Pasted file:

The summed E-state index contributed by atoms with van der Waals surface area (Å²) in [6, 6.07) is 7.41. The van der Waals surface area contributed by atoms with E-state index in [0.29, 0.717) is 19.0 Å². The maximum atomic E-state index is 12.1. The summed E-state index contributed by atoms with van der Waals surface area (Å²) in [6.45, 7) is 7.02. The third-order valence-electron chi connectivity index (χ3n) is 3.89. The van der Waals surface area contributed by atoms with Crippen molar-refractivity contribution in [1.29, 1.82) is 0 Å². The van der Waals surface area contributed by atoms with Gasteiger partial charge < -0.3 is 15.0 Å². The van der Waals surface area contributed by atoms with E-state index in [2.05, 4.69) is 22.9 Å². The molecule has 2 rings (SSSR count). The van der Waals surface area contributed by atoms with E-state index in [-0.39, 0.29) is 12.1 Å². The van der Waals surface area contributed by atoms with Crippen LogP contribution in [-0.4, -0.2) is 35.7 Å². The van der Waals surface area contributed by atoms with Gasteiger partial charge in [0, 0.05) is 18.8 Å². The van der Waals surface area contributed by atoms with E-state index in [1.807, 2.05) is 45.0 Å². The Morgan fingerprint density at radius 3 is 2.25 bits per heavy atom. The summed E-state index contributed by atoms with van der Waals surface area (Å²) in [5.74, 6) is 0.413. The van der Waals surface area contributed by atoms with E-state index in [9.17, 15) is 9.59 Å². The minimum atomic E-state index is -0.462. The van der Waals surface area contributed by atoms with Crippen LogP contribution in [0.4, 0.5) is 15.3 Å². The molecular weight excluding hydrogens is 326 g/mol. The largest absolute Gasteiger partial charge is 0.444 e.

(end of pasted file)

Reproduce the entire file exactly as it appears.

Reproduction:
The summed E-state index contributed by atoms with van der Waals surface area (Å²) in [6, 6.07) is 7.41. The van der Waals surface area contributed by atoms with E-state index in [0.29, 0.717) is 19.0 Å². The maximum atomic E-state index is 12.1. The summed E-state index contributed by atoms with van der Waals surface area (Å²) in [6.45, 7) is 7.02. The third-order valence-electron chi connectivity index (χ3n) is 3.89. The van der Waals surface area contributed by atoms with Crippen molar-refractivity contribution in [1.29, 1.82) is 0 Å². The van der Waals surface area contributed by atoms with Gasteiger partial charge < -0.3 is 15.0 Å². The van der Waals surface area contributed by atoms with E-state index in [2.05, 4.69) is 22.9 Å². The molecule has 2 rings (SSSR count). The van der Waals surface area contributed by atoms with E-state index in [-0.39, 0.29) is 12.1 Å². The van der Waals surface area contributed by atoms with Crippen LogP contribution in [-0.4, -0.2) is 35.7 Å². The van der Waals surface area contributed by atoms with Gasteiger partial charge in [0, 0.05) is 18.8 Å². The van der Waals surface area contributed by atoms with E-state index in [1.807, 2.05) is 45.0 Å². The Morgan fingerprint density at radius 3 is 2.25 bits per heavy atom. The summed E-state index contributed by atoms with van der Waals surface area (Å²) in [5.74, 6) is 0.413. The van der Waals surface area contributed by atoms with E-state index in [9.17, 15) is 9.59 Å². The minimum atomic E-state index is -0.462. The van der Waals surface area contributed by atoms with Crippen LogP contribution in [0.4, 0.5) is 15.3 Å². The molecular weight excluding hydrogens is 326 g/mol. The largest absolute Gasteiger partial charge is 0.444 e.